The old saw that all artists are inherently screwed up people is really annoying to me. Perhaps we’ve had some screwed up things happen, perhaps we have some diseases that makes our bodies a bit screwed up, but to think we can only create if we’re the equivalent of a pencil scrawl is just … dumb. It ignores the reality that there are creative people out there who have managed to be so by taking care of themselves, by overcoming their addictions, by getting help for the way family and life have messed them up, or by simply meeting adversity and actively choosing and doing the work necessary to maintain sanity like a finely kept lawn of persona. For those familiar with King of the Hill, Hank Hill is a boring American Texan surrounded by people on various levels of crazy and creative. At his worst, her personifies the inner critic – always trying to stifle his son Bobby’s dreams of becoming a stand-up comic, sort of ignoring his wife’s Peggy’s first forays into writing, and upholding American tradition circa 1950 like many a self-styled patriot.
At his best, Hank is the best inner caretaker he could be. He interposes himself between Peggy and her target when her competitive nature goes off the rails, he often gives in and supports Bobby in his performance endeavors (and is sometimes even a little proud) and when something is just plain not fair, even if he disagrees with it, he upholds justice. If he served no other purpose at all, he keeps the world a safer place by preventing his conspiracy-theory loaded neighbor from inadvertently blowing up the neighborhood. Hank is known for his well-kept lawn – it is his symbol of civility, decorum, and care for yourself and your neighbors.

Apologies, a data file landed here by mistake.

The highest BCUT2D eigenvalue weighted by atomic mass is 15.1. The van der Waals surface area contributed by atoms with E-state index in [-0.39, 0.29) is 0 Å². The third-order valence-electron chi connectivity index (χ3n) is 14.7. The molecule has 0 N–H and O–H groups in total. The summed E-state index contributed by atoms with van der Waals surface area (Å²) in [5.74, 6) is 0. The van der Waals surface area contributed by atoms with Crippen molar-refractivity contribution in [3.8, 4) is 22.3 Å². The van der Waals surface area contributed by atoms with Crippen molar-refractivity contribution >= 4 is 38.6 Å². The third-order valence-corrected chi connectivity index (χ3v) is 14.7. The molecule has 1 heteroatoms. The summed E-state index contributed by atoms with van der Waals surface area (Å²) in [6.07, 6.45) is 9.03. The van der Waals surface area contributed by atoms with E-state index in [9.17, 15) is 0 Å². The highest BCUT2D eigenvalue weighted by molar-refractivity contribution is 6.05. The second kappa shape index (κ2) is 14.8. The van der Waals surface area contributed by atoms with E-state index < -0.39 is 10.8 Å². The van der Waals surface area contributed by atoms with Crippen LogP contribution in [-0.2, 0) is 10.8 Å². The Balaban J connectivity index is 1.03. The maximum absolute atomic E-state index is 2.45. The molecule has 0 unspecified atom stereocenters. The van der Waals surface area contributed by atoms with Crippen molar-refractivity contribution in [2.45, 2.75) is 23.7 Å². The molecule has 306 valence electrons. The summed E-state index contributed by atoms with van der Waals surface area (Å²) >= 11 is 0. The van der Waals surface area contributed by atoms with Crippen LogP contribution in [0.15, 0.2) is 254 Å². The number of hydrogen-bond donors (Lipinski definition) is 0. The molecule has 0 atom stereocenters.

I like to think all stable artists have an inner Hank in them somewhere, that they’ve trained to focus on keeping the lawn rather than on bitching about whether or not prop comedy is funny.
This is an ongoing list, and I will likely make this a page at some point. But to start, it’s a list of artists that have their stuff together. They may have experienced addictions or breakdowns in the past, but they are successful in that they are creating right now, having dealt with all that stuff. Others just chose to remain boring, keep their heads down, and create. I invite you to add names to this list in comments.
- Neil Gaiman
- Seth Green
- Felicia Day
- Roger Ebert
- Julia Cameron
- Jennifer Aniston
- Courtney Cox
- Alanis Morisette
- Kevin Smith (obviously he uses substances, but public meltdowns are not his thing.)
Filed under: Tasks